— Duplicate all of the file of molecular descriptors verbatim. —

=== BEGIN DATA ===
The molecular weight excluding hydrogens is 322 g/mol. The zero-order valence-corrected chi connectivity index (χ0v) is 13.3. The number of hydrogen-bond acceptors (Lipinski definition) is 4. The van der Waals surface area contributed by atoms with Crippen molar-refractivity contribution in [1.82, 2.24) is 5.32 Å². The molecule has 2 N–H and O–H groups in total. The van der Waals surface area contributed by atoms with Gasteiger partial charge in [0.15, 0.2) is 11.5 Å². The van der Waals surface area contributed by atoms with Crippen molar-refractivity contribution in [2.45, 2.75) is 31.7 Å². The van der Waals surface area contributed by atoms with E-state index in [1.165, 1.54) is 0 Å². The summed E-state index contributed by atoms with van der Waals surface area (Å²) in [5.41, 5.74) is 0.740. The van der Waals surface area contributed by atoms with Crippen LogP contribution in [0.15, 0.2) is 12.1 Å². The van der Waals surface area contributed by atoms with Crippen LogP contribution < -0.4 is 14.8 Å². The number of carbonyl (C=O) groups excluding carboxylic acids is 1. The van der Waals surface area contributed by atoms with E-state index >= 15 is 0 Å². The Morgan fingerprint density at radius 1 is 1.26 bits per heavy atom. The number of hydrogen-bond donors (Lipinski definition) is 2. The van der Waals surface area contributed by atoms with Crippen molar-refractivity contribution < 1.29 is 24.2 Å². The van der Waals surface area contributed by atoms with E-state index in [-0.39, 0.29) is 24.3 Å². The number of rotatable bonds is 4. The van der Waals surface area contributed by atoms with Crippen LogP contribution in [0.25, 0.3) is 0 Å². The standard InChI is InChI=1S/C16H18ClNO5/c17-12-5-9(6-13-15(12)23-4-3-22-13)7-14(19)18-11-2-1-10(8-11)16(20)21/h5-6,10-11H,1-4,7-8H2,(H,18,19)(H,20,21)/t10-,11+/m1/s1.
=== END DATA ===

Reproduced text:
The molecular weight excluding hydrogens is 322 g/mol. The zero-order valence-corrected chi connectivity index (χ0v) is 13.3. The number of hydrogen-bond acceptors (Lipinski definition) is 4. The van der Waals surface area contributed by atoms with Crippen molar-refractivity contribution in [1.82, 2.24) is 5.32 Å². The molecule has 2 N–H and O–H groups in total. The van der Waals surface area contributed by atoms with Gasteiger partial charge in [0.15, 0.2) is 11.5 Å². The van der Waals surface area contributed by atoms with Crippen molar-refractivity contribution in [2.45, 2.75) is 31.7 Å². The van der Waals surface area contributed by atoms with E-state index in [1.165, 1.54) is 0 Å². The summed E-state index contributed by atoms with van der Waals surface area (Å²) in [5.41, 5.74) is 0.740. The van der Waals surface area contributed by atoms with Crippen LogP contribution in [0.15, 0.2) is 12.1 Å². The van der Waals surface area contributed by atoms with Crippen LogP contribution < -0.4 is 14.8 Å². The number of carbonyl (C=O) groups excluding carboxylic acids is 1. The van der Waals surface area contributed by atoms with E-state index >= 15 is 0 Å². The Morgan fingerprint density at radius 1 is 1.26 bits per heavy atom. The number of hydrogen-bond donors (Lipinski definition) is 2. The van der Waals surface area contributed by atoms with Crippen molar-refractivity contribution < 1.29 is 24.2 Å². The van der Waals surface area contributed by atoms with E-state index in [-0.39, 0.29) is 24.3 Å². The number of rotatable bonds is 4. The van der Waals surface area contributed by atoms with Crippen LogP contribution in [0.25, 0.3) is 0 Å². The standard InChI is InChI=1S/C16H18ClNO5/c17-12-5-9(6-13-15(12)23-4-3-22-13)7-14(19)18-11-2-1-10(8-11)16(20)21/h5-6,10-11H,1-4,7-8H2,(H,18,19)(H,20,21)/t10-,11+/m1/s1.